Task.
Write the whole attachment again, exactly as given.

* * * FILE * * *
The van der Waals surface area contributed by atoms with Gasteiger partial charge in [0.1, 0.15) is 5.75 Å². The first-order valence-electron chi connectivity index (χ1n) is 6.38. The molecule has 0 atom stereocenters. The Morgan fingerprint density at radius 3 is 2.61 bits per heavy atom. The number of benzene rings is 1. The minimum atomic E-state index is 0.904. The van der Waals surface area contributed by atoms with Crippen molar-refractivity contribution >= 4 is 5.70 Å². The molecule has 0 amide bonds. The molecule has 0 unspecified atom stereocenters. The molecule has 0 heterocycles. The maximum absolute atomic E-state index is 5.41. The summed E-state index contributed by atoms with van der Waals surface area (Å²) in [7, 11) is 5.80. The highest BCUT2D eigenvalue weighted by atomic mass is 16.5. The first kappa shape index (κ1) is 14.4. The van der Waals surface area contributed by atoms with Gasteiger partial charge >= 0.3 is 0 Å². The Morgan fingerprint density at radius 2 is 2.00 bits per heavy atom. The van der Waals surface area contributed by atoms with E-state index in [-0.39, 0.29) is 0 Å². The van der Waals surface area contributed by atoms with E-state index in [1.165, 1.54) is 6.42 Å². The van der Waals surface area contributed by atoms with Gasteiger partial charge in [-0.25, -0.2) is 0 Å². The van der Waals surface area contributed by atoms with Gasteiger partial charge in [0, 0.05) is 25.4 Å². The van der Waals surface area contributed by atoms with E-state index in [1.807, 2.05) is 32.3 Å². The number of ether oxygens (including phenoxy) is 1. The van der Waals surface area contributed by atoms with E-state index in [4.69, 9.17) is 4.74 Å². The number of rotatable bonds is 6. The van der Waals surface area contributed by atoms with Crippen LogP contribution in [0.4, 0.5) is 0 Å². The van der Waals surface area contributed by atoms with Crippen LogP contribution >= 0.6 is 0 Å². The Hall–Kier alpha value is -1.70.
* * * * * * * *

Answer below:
The van der Waals surface area contributed by atoms with Gasteiger partial charge in [0.1, 0.15) is 5.75 Å². The first-order valence-electron chi connectivity index (χ1n) is 6.38. The molecule has 0 atom stereocenters. The Morgan fingerprint density at radius 3 is 2.61 bits per heavy atom. The number of benzene rings is 1. The minimum atomic E-state index is 0.904. The van der Waals surface area contributed by atoms with Crippen molar-refractivity contribution >= 4 is 5.70 Å². The molecule has 0 amide bonds. The molecule has 0 unspecified atom stereocenters. The molecule has 0 heterocycles. The maximum absolute atomic E-state index is 5.41. The summed E-state index contributed by atoms with van der Waals surface area (Å²) in [7, 11) is 5.80. The highest BCUT2D eigenvalue weighted by atomic mass is 16.5. The first kappa shape index (κ1) is 14.4. The van der Waals surface area contributed by atoms with Gasteiger partial charge >= 0.3 is 0 Å². The Morgan fingerprint density at radius 2 is 2.00 bits per heavy atom. The van der Waals surface area contributed by atoms with E-state index in [-0.39, 0.29) is 0 Å². The van der Waals surface area contributed by atoms with E-state index in [1.165, 1.54) is 6.42 Å². The van der Waals surface area contributed by atoms with Gasteiger partial charge in [-0.25, -0.2) is 0 Å². The van der Waals surface area contributed by atoms with Gasteiger partial charge in [0, 0.05) is 25.4 Å². The van der Waals surface area contributed by atoms with E-state index in [1.807, 2.05) is 32.3 Å². The number of ether oxygens (including phenoxy) is 1. The van der Waals surface area contributed by atoms with E-state index in [4.69, 9.17) is 4.74 Å². The number of rotatable bonds is 6. The van der Waals surface area contributed by atoms with Crippen LogP contribution in [0.4, 0.5) is 0 Å². The van der Waals surface area contributed by atoms with Crippen LogP contribution >= 0.6 is 0 Å². The Hall–Kier alpha value is -1.70.